quality at bat
- An at bat in which the batter is productive, whether that involves advancing a runner with a sacrifice bunt (or even a ground ball out), getting on base, or just making the pitcher throw a lot. Thus a quality at bat is not measured simply by the standard batting statistics such as batting average, on-base percentage, or slugging average. Minnesota Twins catcher Joe Mauer: "Seeing a lot of pitches, fighting bad pitches off – basically, just waiting for a pitch you can handle. Whether you're a power guy, or more of a slap hitter guy, if you find a pitch you're comfortable in handling, that's a quality at-bat. If you get on base or drive a ball up the gap, you pretty much know you had a good plate appearance. But it's mostly about making sure you get your pitch."
- When a starter pitches at least six complete innings and allows three or fewer earned runs – even in a loss. A pitcher can perform well yet not be involved in the win-loss "decision". This statistic was developed by sportswriter John Lowe to capture an aspect of pitcher performance that is not part of the standard statistics collected by Major League Baseball. It is catching on among baseball players and management, but also has some skeptics. Former Houston Astros manager Jimy Williams was said to hate this statistic. "Quality start?" he would harumph. "Quality means you win."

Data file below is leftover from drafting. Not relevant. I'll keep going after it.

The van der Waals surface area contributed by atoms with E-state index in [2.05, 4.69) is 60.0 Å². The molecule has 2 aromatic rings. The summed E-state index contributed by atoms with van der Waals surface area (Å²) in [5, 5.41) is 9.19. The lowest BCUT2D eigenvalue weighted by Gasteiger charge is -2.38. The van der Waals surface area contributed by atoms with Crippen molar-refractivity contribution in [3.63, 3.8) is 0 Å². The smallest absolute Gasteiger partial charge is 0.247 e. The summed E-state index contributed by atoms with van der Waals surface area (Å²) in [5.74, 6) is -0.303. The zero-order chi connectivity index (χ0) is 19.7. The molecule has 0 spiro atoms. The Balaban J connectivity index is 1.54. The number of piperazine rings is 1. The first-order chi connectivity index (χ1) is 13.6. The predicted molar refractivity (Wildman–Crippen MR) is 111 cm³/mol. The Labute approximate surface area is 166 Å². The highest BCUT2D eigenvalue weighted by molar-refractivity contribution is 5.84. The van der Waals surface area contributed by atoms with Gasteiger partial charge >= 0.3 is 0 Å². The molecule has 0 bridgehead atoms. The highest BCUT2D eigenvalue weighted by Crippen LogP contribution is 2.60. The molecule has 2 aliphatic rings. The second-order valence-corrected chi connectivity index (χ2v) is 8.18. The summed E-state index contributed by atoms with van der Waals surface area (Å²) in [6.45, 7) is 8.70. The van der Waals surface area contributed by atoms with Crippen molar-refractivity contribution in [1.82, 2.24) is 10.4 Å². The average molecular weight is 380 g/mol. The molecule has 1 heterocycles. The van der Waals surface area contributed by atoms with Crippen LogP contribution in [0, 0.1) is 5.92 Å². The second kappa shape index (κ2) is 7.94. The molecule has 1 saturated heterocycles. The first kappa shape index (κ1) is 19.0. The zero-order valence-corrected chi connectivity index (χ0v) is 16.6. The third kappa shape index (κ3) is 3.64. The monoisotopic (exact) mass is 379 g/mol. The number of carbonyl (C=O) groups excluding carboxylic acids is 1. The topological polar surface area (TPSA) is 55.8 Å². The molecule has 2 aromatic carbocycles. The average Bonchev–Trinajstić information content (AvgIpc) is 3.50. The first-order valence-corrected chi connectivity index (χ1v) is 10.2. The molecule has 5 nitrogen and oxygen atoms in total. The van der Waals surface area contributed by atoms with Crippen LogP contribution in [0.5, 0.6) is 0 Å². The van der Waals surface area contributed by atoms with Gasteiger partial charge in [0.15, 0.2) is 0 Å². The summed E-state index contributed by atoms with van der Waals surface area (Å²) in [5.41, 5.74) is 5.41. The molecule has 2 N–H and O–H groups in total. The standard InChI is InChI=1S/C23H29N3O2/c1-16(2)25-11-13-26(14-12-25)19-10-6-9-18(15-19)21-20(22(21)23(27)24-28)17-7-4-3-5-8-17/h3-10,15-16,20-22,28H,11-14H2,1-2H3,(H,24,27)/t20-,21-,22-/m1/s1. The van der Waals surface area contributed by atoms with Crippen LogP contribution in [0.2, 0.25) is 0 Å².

- An illegal pitch where the ball thrown is before the batter is set in the batter's box. (Official Rules of Baseball, Rule 8.05(e)) If there is no one on base, the pitch is called a ball, but if there are any number of runners on base, it is ruled a balk. The ruling of a quick pitch is always up to the umpire.
- When a pitcher prevents the opposing hitters from getting a lot of hits, or big hits, he's said to have "quieted some bats". "Iowa's starting pitcher, Jarred Hippen, was able to quiet the Spartans' bats the rest of the way to seal the victory." Headline: "Miscues, Quiet Bats, Cost D-Backs".
- A batter who holds his head, hands, and bat very still while awaiting the pitch may be said to have a quiet swing. "Hideki Matsui's quiet swing and stance are a big part of the reason why he is able to hit for both power and average."
- David Laurila, "Prospectus Q & A: Joe Mauer", Baseballprospectus.com, July 9, 2007.
- Rob Neyer, "Quality Start Still a Good Measure of Quality", ESPN.com, April 13, 2006.
- Lopez@Large: 'Quality start' defined ... It's simple: You win
- The Official Site of Major League Baseball: Official info: Official Rules
- Lansing State Journal, 3 April 2010.
- MLB.com, 22 August 2006.
- Hideki Matsui - An Exceptional Athlete, A Decent Guy Archived 2006-05-01 at the Wayback Machine